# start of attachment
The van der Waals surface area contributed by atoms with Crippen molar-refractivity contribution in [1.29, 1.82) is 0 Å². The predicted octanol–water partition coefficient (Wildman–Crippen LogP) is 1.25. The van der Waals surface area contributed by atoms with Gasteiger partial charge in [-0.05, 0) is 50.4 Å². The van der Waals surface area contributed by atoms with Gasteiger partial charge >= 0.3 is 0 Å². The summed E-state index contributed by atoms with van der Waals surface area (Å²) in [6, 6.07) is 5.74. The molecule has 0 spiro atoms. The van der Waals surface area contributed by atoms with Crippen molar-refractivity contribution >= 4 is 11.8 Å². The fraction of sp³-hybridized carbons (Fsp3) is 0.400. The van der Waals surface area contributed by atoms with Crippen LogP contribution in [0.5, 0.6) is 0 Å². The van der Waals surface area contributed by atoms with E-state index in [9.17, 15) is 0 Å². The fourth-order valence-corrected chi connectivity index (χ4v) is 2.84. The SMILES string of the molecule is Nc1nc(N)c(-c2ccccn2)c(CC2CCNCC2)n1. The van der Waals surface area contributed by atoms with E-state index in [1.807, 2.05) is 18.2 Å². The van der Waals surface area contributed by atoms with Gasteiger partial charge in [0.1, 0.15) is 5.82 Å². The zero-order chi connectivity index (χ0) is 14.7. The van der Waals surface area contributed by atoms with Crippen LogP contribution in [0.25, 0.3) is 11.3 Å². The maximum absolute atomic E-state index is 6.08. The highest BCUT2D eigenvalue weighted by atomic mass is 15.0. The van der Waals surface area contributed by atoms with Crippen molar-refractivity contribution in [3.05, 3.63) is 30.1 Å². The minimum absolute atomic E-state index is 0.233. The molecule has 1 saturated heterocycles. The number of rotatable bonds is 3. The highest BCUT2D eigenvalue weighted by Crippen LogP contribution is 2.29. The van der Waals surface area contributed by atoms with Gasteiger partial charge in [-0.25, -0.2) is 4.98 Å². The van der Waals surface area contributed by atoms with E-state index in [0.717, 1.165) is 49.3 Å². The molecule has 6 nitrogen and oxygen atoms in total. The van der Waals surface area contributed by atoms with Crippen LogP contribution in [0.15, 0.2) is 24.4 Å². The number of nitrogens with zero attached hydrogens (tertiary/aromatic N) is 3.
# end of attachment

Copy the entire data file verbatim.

The van der Waals surface area contributed by atoms with Crippen molar-refractivity contribution in [1.29, 1.82) is 0 Å². The predicted octanol–water partition coefficient (Wildman–Crippen LogP) is 1.25. The van der Waals surface area contributed by atoms with Gasteiger partial charge in [-0.05, 0) is 50.4 Å². The van der Waals surface area contributed by atoms with Gasteiger partial charge >= 0.3 is 0 Å². The summed E-state index contributed by atoms with van der Waals surface area (Å²) in [6, 6.07) is 5.74. The molecule has 0 spiro atoms. The van der Waals surface area contributed by atoms with Crippen molar-refractivity contribution >= 4 is 11.8 Å². The fraction of sp³-hybridized carbons (Fsp3) is 0.400. The van der Waals surface area contributed by atoms with Crippen LogP contribution in [0.5, 0.6) is 0 Å². The van der Waals surface area contributed by atoms with E-state index in [9.17, 15) is 0 Å². The fourth-order valence-corrected chi connectivity index (χ4v) is 2.84. The SMILES string of the molecule is Nc1nc(N)c(-c2ccccn2)c(CC2CCNCC2)n1. The van der Waals surface area contributed by atoms with E-state index in [1.807, 2.05) is 18.2 Å². The van der Waals surface area contributed by atoms with Gasteiger partial charge in [0.1, 0.15) is 5.82 Å². The zero-order chi connectivity index (χ0) is 14.7. The van der Waals surface area contributed by atoms with Crippen LogP contribution in [0.25, 0.3) is 11.3 Å². The maximum absolute atomic E-state index is 6.08. The highest BCUT2D eigenvalue weighted by atomic mass is 15.0. The van der Waals surface area contributed by atoms with Crippen molar-refractivity contribution in [3.05, 3.63) is 30.1 Å². The minimum absolute atomic E-state index is 0.233. The molecule has 1 saturated heterocycles. The number of rotatable bonds is 3. The highest BCUT2D eigenvalue weighted by Crippen LogP contribution is 2.29. The van der Waals surface area contributed by atoms with Gasteiger partial charge in [-0.25, -0.2) is 4.98 Å². The van der Waals surface area contributed by atoms with E-state index in [0.717, 1.165) is 49.3 Å². The molecule has 6 nitrogen and oxygen atoms in total. The van der Waals surface area contributed by atoms with Crippen LogP contribution in [0.15, 0.2) is 24.4 Å². The number of nitrogens with zero attached hydrogens (tertiary/aromatic N) is 3.